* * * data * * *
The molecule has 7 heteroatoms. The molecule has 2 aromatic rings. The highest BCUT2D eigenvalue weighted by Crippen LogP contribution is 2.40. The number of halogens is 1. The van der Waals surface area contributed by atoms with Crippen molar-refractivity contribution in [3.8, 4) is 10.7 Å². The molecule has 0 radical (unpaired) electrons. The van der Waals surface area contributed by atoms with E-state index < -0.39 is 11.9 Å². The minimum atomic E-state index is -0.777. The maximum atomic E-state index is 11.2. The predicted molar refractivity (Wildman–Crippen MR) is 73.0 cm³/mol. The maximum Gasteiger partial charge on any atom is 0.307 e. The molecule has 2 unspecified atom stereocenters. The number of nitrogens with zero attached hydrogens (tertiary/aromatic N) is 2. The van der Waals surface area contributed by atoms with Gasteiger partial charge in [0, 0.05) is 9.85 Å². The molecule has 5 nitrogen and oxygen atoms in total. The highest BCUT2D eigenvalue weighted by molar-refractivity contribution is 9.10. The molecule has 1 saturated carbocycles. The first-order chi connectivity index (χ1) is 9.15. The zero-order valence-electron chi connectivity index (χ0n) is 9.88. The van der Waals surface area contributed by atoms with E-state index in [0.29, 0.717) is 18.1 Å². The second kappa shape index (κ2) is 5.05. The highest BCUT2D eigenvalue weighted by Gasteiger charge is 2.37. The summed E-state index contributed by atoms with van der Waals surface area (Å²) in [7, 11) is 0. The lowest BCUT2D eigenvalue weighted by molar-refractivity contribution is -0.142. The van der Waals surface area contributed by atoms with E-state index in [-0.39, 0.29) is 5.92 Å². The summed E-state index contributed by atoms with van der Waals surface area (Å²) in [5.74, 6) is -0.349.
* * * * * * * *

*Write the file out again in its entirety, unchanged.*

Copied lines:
The molecule has 7 heteroatoms. The molecule has 2 aromatic rings. The highest BCUT2D eigenvalue weighted by Crippen LogP contribution is 2.40. The number of halogens is 1. The van der Waals surface area contributed by atoms with Crippen molar-refractivity contribution in [3.8, 4) is 10.7 Å². The molecule has 0 radical (unpaired) electrons. The van der Waals surface area contributed by atoms with E-state index < -0.39 is 11.9 Å². The minimum atomic E-state index is -0.777. The maximum atomic E-state index is 11.2. The predicted molar refractivity (Wildman–Crippen MR) is 73.0 cm³/mol. The maximum Gasteiger partial charge on any atom is 0.307 e. The molecule has 2 unspecified atom stereocenters. The number of nitrogens with zero attached hydrogens (tertiary/aromatic N) is 2. The van der Waals surface area contributed by atoms with Gasteiger partial charge in [0, 0.05) is 9.85 Å². The molecule has 5 nitrogen and oxygen atoms in total. The highest BCUT2D eigenvalue weighted by molar-refractivity contribution is 9.10. The molecule has 1 saturated carbocycles. The first-order chi connectivity index (χ1) is 9.15. The zero-order valence-electron chi connectivity index (χ0n) is 9.88. The van der Waals surface area contributed by atoms with E-state index in [0.29, 0.717) is 18.1 Å². The second kappa shape index (κ2) is 5.05. The highest BCUT2D eigenvalue weighted by Gasteiger charge is 2.37. The summed E-state index contributed by atoms with van der Waals surface area (Å²) in [7, 11) is 0. The lowest BCUT2D eigenvalue weighted by molar-refractivity contribution is -0.142. The van der Waals surface area contributed by atoms with E-state index in [-0.39, 0.29) is 5.92 Å². The summed E-state index contributed by atoms with van der Waals surface area (Å²) in [5.74, 6) is -0.349.